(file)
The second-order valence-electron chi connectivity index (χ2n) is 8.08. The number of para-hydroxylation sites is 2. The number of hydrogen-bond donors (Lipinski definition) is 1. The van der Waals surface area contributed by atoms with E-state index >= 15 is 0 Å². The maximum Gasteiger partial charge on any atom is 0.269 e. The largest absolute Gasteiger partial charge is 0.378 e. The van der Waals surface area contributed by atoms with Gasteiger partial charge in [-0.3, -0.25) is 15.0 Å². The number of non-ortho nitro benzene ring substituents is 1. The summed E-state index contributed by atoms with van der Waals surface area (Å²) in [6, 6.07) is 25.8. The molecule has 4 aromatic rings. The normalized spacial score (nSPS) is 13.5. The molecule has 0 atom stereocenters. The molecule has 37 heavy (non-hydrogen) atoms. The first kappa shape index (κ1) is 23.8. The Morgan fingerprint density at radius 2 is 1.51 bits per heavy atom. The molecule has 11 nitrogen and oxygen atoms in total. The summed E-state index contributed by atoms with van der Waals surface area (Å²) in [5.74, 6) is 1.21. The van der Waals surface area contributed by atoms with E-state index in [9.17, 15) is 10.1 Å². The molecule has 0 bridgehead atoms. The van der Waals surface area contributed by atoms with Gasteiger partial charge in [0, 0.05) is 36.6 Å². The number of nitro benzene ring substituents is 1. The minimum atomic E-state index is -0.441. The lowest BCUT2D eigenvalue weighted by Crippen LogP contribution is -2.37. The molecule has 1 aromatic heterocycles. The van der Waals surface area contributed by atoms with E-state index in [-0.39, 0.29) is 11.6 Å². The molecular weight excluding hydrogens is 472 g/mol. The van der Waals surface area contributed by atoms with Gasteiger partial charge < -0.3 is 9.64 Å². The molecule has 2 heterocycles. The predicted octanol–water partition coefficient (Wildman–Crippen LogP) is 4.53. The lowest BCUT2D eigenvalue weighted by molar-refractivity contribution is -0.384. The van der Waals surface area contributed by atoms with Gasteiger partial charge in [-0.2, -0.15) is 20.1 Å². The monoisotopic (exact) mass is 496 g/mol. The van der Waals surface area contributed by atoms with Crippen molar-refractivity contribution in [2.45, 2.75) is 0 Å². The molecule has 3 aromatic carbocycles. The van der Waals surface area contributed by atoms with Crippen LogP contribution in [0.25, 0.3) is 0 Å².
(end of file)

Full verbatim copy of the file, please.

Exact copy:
The second-order valence-electron chi connectivity index (χ2n) is 8.08. The number of para-hydroxylation sites is 2. The number of hydrogen-bond donors (Lipinski definition) is 1. The van der Waals surface area contributed by atoms with E-state index >= 15 is 0 Å². The maximum Gasteiger partial charge on any atom is 0.269 e. The largest absolute Gasteiger partial charge is 0.378 e. The van der Waals surface area contributed by atoms with Gasteiger partial charge in [-0.3, -0.25) is 15.0 Å². The number of non-ortho nitro benzene ring substituents is 1. The summed E-state index contributed by atoms with van der Waals surface area (Å²) in [6, 6.07) is 25.8. The molecule has 4 aromatic rings. The normalized spacial score (nSPS) is 13.5. The molecule has 0 atom stereocenters. The molecule has 37 heavy (non-hydrogen) atoms. The first kappa shape index (κ1) is 23.8. The Morgan fingerprint density at radius 2 is 1.51 bits per heavy atom. The molecule has 11 nitrogen and oxygen atoms in total. The summed E-state index contributed by atoms with van der Waals surface area (Å²) in [5.74, 6) is 1.21. The van der Waals surface area contributed by atoms with E-state index in [9.17, 15) is 10.1 Å². The molecule has 0 bridgehead atoms. The van der Waals surface area contributed by atoms with Gasteiger partial charge in [0, 0.05) is 36.6 Å². The number of nitro benzene ring substituents is 1. The minimum atomic E-state index is -0.441. The lowest BCUT2D eigenvalue weighted by Crippen LogP contribution is -2.37. The molecule has 1 aromatic heterocycles. The van der Waals surface area contributed by atoms with E-state index in [-0.39, 0.29) is 11.6 Å². The molecular weight excluding hydrogens is 472 g/mol. The van der Waals surface area contributed by atoms with Gasteiger partial charge < -0.3 is 9.64 Å². The molecule has 2 heterocycles. The predicted octanol–water partition coefficient (Wildman–Crippen LogP) is 4.53. The lowest BCUT2D eigenvalue weighted by molar-refractivity contribution is -0.384. The van der Waals surface area contributed by atoms with Gasteiger partial charge in [-0.2, -0.15) is 20.1 Å². The monoisotopic (exact) mass is 496 g/mol. The van der Waals surface area contributed by atoms with Crippen molar-refractivity contribution in [2.45, 2.75) is 0 Å². The molecule has 3 aromatic carbocycles. The van der Waals surface area contributed by atoms with Crippen LogP contribution in [0.25, 0.3) is 0 Å².